“You can’t increase the number of pools as we are doing, increase the number of people who are participating under their stewardship and the mentioning and expect that they will do well on the same budget that they started off with when it was Soogrim pool alone.”

He also called on parents to engage in sustained parenting, saying if shortcomings in parenting and difficulties in the school system are turned around that, by itself, could result in a significant reduction in crime.

“Children don’t just bring themselves up.

“Talent doesn’t just appear and float to the top. If you want cream and you want milk, you will have to mind a cow, and one of the biggest failings in this country is the absence of appropriate, sustained parenting and the difficulty in our school systems.

“I am saying that if we turn that around a little bit, or a lot, that will reflect itself in our reduction in some of the deleterious activities that take place in our community and a significant amount of crime on a daily basis.”


Not just a pool, but an opportunity

MP for D’Abadie/O’Meara Lisa Morris-Julian said the Malabar pool was not just a pool but an opportunity to change lives.

“This pool is a promise – a promise of healthier days ahead, of laughter echoing through the waters, of friendships flourishing and of youthful spirits thriving.”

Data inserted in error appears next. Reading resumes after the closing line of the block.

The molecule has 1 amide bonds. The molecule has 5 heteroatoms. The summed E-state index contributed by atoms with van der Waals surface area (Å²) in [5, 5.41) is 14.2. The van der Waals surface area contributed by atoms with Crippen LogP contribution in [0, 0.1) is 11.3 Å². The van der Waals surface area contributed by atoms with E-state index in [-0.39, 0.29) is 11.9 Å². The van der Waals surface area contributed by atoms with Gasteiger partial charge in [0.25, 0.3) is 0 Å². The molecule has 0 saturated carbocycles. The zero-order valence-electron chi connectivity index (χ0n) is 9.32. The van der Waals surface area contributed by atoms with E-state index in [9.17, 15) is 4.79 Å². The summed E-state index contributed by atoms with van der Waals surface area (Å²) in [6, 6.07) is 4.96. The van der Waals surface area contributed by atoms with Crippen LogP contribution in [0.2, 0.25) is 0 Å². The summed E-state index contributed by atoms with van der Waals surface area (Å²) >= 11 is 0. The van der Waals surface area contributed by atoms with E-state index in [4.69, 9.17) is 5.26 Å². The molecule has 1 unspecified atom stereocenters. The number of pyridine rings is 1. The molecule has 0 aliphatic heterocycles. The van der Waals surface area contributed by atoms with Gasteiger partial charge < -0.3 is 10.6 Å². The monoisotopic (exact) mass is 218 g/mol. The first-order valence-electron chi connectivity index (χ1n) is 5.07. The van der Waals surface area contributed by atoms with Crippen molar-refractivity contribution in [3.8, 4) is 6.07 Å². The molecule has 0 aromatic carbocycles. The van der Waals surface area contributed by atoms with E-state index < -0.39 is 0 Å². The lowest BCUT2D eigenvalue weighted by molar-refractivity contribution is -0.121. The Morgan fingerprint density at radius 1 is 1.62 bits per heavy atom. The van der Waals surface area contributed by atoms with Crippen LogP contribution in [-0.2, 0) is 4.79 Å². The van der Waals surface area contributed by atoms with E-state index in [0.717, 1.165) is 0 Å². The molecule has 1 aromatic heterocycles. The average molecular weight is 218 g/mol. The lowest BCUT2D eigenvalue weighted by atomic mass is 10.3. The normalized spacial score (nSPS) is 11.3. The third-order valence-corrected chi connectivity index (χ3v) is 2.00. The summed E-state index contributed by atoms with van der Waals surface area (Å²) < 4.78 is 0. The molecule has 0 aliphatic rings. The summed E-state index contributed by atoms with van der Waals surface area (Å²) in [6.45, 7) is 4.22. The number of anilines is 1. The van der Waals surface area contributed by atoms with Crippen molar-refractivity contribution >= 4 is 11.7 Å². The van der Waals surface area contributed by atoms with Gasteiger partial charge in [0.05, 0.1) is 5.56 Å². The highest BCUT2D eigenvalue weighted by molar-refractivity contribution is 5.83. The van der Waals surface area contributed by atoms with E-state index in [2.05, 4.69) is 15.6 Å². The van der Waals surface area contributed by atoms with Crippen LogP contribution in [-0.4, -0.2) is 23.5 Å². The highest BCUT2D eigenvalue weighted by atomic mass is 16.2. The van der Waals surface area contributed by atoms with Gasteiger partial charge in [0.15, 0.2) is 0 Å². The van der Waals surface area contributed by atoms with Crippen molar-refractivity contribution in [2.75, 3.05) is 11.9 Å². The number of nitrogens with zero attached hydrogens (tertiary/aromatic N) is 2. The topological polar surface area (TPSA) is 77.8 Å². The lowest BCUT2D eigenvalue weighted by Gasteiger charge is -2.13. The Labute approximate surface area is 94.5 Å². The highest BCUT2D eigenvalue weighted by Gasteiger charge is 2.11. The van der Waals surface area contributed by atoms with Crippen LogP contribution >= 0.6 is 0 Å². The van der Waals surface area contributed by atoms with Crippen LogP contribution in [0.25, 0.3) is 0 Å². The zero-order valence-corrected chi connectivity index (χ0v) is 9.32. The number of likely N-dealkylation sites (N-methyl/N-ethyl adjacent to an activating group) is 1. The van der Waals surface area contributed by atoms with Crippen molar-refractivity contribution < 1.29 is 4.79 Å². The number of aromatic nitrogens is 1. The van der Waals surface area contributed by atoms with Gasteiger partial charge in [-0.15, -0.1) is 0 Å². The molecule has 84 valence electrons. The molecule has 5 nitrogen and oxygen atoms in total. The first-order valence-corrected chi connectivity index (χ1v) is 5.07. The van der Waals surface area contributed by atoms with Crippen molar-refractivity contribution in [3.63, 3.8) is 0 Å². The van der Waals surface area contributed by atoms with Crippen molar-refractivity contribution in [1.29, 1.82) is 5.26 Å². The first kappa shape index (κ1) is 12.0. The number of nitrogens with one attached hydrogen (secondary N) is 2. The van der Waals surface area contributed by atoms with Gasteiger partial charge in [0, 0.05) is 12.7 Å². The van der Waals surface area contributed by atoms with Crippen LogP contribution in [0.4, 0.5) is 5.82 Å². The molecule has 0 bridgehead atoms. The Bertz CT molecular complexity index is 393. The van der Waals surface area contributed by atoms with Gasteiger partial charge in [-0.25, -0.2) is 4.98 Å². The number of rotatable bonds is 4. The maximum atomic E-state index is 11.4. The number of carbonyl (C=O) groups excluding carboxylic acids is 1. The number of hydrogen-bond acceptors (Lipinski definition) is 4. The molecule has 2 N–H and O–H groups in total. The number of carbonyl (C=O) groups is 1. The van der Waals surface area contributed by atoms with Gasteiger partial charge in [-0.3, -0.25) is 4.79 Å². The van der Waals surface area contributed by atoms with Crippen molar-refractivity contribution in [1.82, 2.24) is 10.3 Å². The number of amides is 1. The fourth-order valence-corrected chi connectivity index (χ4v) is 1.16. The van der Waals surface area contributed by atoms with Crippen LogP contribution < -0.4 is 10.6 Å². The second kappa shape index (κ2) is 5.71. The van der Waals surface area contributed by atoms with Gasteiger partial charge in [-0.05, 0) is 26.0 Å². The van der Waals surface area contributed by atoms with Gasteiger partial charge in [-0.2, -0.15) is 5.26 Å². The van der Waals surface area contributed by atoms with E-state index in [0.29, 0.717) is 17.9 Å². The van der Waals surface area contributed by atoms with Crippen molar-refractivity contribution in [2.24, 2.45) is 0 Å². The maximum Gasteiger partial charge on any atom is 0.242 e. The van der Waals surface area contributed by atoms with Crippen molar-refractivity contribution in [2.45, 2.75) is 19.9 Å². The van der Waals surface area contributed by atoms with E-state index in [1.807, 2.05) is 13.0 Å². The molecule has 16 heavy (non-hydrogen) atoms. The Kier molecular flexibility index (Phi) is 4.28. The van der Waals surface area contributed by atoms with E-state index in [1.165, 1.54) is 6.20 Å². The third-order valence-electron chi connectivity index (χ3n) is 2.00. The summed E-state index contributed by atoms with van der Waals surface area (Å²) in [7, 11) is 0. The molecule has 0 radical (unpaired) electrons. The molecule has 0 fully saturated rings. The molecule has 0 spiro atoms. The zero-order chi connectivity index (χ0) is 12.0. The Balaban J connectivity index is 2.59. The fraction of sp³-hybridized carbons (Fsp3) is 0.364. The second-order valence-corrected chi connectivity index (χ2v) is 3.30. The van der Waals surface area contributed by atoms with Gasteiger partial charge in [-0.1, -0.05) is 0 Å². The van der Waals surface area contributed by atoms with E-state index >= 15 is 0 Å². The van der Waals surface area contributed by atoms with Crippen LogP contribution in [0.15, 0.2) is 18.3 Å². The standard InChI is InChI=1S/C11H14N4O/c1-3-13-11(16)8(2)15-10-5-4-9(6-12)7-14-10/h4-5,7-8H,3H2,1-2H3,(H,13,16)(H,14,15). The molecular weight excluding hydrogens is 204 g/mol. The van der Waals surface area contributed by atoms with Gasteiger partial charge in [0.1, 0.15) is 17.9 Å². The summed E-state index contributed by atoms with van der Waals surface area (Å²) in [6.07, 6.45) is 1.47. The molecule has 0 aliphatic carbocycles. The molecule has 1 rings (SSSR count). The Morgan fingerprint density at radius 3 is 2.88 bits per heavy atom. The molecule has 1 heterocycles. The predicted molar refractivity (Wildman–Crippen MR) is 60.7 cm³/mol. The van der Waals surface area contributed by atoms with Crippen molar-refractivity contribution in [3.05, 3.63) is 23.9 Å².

“It’s a source of inspiration, motivation and empowerment, especially for our youth. This pool is where dreams will take shape, where young minds will be fuelled with ambition and a drive for success.”

She said she can envision the pool bringing the community, families and neighbours together to support each other in their wellness journeys.

“This pool will be a hub of energy, a place where we redefine what it means to lead a vibrant and healthy lifestyle.”

Morris-Julian said it would also have a great impact on the elderly people in the community.

“This pool will be a sanctuary for them. It will be a place for them to stay active, connect with others and revel in the joy of the water. It will be a space where generations will come together, bridging gaps and forming bonds that will last a lifetime.”

She said opening the pool facility is a leap for the constituency, which would be sure to make a big splash in a world of possibilities.

She lauded Rowley for prioritising the development of welfare in her constituency and for “fixing what Life Sportt broke.”

Sport Minister Shamfa Cudjoe said the pools were having positive effects in the areas where they were built despite negative comments from naysayers.

“In 2018, we had only six pools, many of them were not functioning. Now, we can boast that we now have ten pools in four years.”

“The Soogrim trace pool in Laventille was the first one.”

“I remember when we had set out to build it, the naysayers were saying it would be a case of crime, and we will show up one day, and there would be blood in the pools. Ladies and gentlemen, this is three-four years later and gets nothing what success stories coming out of the Soogrim Trace, Laventille pool.”

Aside from the Malabar and Soogrim trace pools, the government has built pools in Maloney and Morvant.